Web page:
Jul 22, 2019
To become truly successful at one thing you need to focus on that alone. Is it worth it? There are MANY calls on our time with all the side things we like to do, ESPECIALLY webcomics. One of the few ways to become a really successful superstar at any one thing is to start dropping all the other things that call on your time and devote all your energy to that one thing! Then you can push past all limitations and devote the effort and time needed to properly succeed.
Topics and Show Notes
But the real question you have to ask yourself is “Do you really want to?”. A lot of us find great joy and fulfilment in working on our side things, even when they can be a bit of a chore, so, is it worth it to drop all of them for as long as it takes to succeed on that “one thing”?
We have to realise that “one thing” isn't necessarily better than another, being a superstar high profile webcomicer isn't inherently better than being a good webcomicer and also having a good job, other fulfilling hobbies, being a great gamer, being a great student, father, mother, or just someone who likes to relax and enjoy themselves in their free time. Are you prepared to sacrifice that stuff and is it even worth it? For most of us I would say “no”. Great if you can, but do NOT feel bad if you can't.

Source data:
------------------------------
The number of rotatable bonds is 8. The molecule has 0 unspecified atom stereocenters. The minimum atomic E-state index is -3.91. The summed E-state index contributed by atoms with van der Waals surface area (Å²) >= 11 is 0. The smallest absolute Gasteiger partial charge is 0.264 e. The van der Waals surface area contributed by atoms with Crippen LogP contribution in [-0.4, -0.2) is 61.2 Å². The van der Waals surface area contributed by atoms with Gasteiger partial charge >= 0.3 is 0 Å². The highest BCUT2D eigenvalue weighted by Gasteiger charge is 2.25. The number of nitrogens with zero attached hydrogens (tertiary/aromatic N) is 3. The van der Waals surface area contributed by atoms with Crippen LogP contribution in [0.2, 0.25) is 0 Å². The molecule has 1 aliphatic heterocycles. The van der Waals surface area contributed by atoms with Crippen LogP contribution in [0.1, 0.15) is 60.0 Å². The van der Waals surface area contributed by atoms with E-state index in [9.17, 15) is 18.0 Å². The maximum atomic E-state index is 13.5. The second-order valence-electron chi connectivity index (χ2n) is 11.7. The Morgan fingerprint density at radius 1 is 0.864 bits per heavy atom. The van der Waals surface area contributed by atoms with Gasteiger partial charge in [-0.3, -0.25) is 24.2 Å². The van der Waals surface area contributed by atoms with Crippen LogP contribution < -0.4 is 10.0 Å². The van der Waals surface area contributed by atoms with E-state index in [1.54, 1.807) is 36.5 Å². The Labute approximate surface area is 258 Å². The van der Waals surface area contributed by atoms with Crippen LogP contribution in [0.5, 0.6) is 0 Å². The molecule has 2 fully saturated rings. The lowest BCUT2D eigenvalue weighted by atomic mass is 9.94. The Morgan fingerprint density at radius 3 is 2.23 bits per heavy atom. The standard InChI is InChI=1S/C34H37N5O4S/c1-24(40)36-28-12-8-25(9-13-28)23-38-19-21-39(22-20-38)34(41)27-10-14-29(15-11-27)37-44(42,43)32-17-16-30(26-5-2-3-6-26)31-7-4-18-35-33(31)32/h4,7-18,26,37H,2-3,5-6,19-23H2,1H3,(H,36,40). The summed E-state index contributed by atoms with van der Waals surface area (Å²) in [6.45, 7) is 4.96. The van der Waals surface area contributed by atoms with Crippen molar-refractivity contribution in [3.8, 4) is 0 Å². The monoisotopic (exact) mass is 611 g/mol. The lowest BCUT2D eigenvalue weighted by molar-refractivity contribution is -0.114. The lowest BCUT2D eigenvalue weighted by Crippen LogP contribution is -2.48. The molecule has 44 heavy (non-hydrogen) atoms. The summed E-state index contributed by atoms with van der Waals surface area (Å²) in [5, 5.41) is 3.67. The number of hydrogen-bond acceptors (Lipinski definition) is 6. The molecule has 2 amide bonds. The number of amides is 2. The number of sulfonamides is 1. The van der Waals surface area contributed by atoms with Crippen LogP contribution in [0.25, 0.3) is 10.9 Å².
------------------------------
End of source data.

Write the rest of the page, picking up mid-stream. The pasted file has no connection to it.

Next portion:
We mainly chat about what it takes to be a popular and successful webcomicer and why that might not really be what you want.
This topic occurred to me because I have a lot of things on my own plate: two webcomics with a high level of art in them, I do illustrative art, I sew and do cosplay, I do a podcast, I run a webcomic hosting site (Drunk Duck), I collect antique sabres, then there's my day job as a graphic designer… (and more things). That all takes a lot of my time and I know that if I dropped some or most of those things and just laser focussed on ONE I could be very popular and successful at it, but the thing is that I don't really want to since I love doing all those things and I don't think that's the lessor choice. What about you guys?
This week Gunwallace has given us the theme to Nincu the world’s worst ninja: Silence punctuated by the gentle strains of traditional Japanese music, beautiful and subtle, minimal yet essential… Then we slide on down a crazy swanny whistle into the dark rocky world of 1970s James Bond style electric guitars, portending great action and danger!
Topics and shownotes
The Caraway Crew - https://www.theduckwebcomics.com/The_Caraway_Crew/
Nincu the world’s worst ninja - https://www.theduckwebcomics.com/Nincu_the_worlds_worst_ninja_/, by Oscarnjboy, rated M.
Special thanks to:
Gunwallace - http://www.virtuallycomics.com
Banes - https://www.theduckwebcomics.com/user/Banes/
Ozoneocean - https://www.theduckwebcomics.com/user/ozoneocean
kawaiidaigakusei - https://www.theduckwebcomics.com/user/kawaiidaigakusei/
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Apr 22, 2019